Adjust your future equity return expectations, due to normalization of the economy

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Global and domestic inflation rates are rising. Indian CPI inflation rate has risen to 6.3%, much above the RBI’s comfort level. This is unlikely to change the low interest policy of RBI in the near term in anticipation of relaxation in prices due to unlocking. Globally, importantly in the US, CPI inflation has increased to 5%. Core inflation which is the key policy data of FED, has increased much above the long-term forecast of 2% to 3.8%, and it is forecasted to increase to 4.3% by next month. Till date, it has not brought about any change in monetary policy. And it is unlikely to bring a deep change in the stance of low interest policy. The ongoing high inflation is presumed to be short to medium-term in nature. Rather than reflation, the normalization of the economy to a post-pandemic period can bring about a change in easy money policy of tempering the level of liquidity in the financial system. This can have a negative effect on future equity assets and their performance ahead. We have to adjust our equity investments/strategy, to make it overcome this likely change in equity investment scenario.

Key learnings of inflation to equity market:

Equity likes inflation, but of a decent level: Equity market or companies are tolerant to inflation to a good extent. Many a time, inflation is caused by demand. Higher the demand the better it will be for companies, industries and economy by increasing the value addition and profitability. Inflation is also caused by shortage of supply, which too increases profitability and reduces the requirement of working capital. Equity market loves higher prices as higher the growth (originated by inflation/demand) better is the performance of the equity class.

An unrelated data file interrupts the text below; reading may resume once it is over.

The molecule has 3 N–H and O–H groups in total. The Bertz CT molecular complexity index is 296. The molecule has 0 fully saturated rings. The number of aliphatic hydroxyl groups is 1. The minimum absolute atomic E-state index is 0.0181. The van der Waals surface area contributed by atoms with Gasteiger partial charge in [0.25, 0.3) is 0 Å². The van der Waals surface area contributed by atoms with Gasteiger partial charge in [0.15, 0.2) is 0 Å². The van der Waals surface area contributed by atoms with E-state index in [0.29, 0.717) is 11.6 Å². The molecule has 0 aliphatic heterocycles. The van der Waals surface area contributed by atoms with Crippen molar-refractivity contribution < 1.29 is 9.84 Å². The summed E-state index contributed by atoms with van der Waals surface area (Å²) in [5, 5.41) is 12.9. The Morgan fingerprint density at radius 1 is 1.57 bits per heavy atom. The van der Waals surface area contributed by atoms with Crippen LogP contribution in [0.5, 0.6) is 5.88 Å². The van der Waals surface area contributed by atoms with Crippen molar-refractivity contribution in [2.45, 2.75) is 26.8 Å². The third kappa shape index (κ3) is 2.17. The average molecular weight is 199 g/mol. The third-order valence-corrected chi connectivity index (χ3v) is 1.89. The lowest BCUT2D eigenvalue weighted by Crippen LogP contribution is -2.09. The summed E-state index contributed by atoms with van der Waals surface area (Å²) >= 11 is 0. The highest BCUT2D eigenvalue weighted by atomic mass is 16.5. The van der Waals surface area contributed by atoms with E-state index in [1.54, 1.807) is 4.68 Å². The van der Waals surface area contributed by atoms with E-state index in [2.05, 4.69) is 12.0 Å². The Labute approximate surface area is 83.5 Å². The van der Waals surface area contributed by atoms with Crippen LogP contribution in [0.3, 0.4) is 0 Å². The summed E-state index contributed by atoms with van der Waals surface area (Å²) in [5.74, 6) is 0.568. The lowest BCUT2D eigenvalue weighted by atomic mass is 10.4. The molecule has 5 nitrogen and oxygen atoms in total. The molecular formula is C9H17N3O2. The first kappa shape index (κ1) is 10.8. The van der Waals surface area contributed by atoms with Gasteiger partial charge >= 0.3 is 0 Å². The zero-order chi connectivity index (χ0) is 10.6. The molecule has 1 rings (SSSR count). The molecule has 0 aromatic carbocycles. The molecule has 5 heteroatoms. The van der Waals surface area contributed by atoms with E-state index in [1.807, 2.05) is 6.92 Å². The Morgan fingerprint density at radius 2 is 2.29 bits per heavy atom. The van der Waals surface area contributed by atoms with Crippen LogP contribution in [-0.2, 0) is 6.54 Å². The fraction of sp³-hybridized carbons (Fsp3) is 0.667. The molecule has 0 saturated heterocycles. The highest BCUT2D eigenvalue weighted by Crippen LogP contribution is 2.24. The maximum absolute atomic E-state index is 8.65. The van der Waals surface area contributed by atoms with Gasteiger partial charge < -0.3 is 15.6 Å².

Hyper inflation is disadvantageous for equity: Very high inflation can provide overall growth in equity assets but will be lower than growth in inflation. This reduces the level of value addition due to risk of high    inflation. Equity can under    perform compared to inflation due to fall in demand, rise in cost and interest rate impacting profitability. In such scenario, the best performing assets can be gold and commodities.

Disinflation is highly detrimental to economy: This leads to overall loss to the company, industry and economy, like operational and industry structure, leading to sharp loss in value addition and          valuations. Here the best performing assets will be high quality debt papers due to likely falling interest rates and rising economic risks. Equity performance can be mixed with quality stocks doing well and   outperforming the market, especially under the    accommodative monetary policy.

Currently, we are at short-term high inflation

Currently, we are in a situation of high short-term inflation due to shortage of supply prompted by the   pandemic, low base and rising prices supported by   liquidity. Also referred to as Reflation, through  accommodative monetary and fiscal measures. Inflation is expected to reduce during the medium to long-term, as the economy further opens, both globally and domestically. For India, high fuel and agriculture prices, can maintain their stickiness unless the government intervenes with policy support and changes, can be detrimental. Globally, inflation can reduce to moderate levels, during the year, as commodities prices reduce and availability of labor and supply chains improve. So, rising inflation is unlikely to surge as the key determinant for the equity market in the long-term.